ALPHARETTA, Ga. — Two sitting members of the Alpharetta City Council have announced their bid for re-election this fall.

Jason Binder, who represents Post 5, was first elected to a seat on the council in 2015.

“Four years ago, I committed to advocate for the priorities of Alpharetta residents and do my part to build a great community to call home,” Binder said in a statement. “It has been an honor to serve Alpharetta as your council member over the past few years.”

Binder, a small business owner and independent financial planner for Acolyte Advisors, said that during his term on the council, he has championed homeowner tax relief by pushing through an additional homestead exemption, implemented ethics reform for public officials and sponsored the recently passed Safe Hotels Ordinance, which holds hoteliers accountable for emergency calls. He also said he has been instrumental in the city adding some 30 acres of park land.

At the same time, Binder said the city has invested heavily to improve neighborhood corridors to get residents home quickly and allow them to walk to areas of interest safely.

He added he plans to focus on rebalancing development by emphasizing quality over quantity, advancing regional transportation initiatives with a priority on Alpharetta residents, revitalizing the North Point District and continuing support for the city’s first responders.

John Hipes has announced his bid to retain his Post 4 seat on the council. Hipes was elected in 2018 to fill the seat vacated by Mayor Jim Gilvin.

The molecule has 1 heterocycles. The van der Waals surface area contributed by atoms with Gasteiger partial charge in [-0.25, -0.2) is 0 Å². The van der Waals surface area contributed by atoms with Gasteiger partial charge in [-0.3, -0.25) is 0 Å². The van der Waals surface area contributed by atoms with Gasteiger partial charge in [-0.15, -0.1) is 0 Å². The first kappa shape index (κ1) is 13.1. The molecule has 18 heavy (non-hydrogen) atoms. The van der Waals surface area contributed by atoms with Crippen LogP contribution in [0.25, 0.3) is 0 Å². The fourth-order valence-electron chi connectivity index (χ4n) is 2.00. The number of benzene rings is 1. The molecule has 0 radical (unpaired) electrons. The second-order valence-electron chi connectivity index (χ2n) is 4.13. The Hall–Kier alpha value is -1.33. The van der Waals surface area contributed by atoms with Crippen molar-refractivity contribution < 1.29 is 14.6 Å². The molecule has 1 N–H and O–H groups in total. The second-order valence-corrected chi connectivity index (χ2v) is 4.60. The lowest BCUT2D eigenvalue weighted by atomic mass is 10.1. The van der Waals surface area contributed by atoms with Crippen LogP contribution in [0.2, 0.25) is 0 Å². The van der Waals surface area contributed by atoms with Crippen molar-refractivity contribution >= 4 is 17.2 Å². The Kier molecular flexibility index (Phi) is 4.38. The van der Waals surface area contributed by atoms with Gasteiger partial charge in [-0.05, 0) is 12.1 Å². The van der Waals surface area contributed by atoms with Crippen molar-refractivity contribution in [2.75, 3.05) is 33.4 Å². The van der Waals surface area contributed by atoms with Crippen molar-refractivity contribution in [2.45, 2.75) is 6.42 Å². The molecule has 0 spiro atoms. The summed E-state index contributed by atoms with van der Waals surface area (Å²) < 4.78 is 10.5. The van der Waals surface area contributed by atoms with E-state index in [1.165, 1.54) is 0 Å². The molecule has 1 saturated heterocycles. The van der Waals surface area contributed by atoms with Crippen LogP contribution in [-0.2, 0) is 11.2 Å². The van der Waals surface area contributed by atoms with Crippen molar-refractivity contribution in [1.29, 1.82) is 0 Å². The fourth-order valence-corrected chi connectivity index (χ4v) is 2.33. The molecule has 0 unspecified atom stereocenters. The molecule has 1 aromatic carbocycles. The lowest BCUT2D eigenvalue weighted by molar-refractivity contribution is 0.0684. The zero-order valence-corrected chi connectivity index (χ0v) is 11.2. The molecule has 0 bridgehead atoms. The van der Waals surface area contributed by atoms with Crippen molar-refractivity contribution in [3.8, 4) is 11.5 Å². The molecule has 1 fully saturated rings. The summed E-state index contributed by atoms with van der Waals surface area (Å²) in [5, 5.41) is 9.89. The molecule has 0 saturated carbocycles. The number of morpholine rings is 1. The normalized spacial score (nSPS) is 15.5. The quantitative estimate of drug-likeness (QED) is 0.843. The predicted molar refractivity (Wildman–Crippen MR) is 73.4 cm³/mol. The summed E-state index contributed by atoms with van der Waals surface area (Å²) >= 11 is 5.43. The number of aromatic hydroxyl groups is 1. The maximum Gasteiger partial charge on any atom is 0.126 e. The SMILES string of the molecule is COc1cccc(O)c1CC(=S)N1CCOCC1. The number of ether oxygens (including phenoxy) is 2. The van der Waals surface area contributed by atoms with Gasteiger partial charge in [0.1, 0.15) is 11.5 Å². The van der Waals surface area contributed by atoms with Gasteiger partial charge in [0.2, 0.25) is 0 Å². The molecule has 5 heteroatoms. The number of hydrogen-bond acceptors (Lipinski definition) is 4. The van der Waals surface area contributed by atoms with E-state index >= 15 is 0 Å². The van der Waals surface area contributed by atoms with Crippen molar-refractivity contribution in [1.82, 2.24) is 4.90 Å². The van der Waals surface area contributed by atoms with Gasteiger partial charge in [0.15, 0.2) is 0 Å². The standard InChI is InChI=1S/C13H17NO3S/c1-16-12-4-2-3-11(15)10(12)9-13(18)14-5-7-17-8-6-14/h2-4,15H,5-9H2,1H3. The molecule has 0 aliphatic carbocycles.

Hipes, an Alpharetta attorney, said the city has addressed many important issues over the past year and looks forward to continuing to deliver results.

“Over the last year, we’ve delivered positive results for our residents” Hipes said. “Our council has worked well together and accomplished a great deal.” 

Hipes’ campaign platforms includes the need for balanced growth in Alpharetta. In the last year, the number of zoning applications has declined, he said, and the City Council has been careful to scrutinize every case. 

“A frequent request I heard from our residents was to make sure the city’s infrastructure catches up with the growth,” he said. “The city has done a good job of budgeting and implementing projects to follow through on those concerns.” 

Hipes also pointed to targeted redevelopment projects like the North Point Mall corridor. Earlier this year, council approved the first phase of that redevelopment. 

Hipes said he also plans to continue work to solve transportation issues, including the millions of dollars committed through the transportation sales tax and state projects like the new managed lanes on Ga. 400.

“It’s essential Alpharetta residents have a clear understanding of where and when these projects will take place and know that their tax dollars are being used effectively and efficiently,” he said.

Two other seats on the council are up for challenge this November.

Mayor Jim Gilvin, who vacated his council seat last year in a successful bid for the gavel, has yet to announce his intentions.

Post 6 City Councilman Dan Merkel, first elected in 2015, is also up for re-election but has not announced his plans for the fall.

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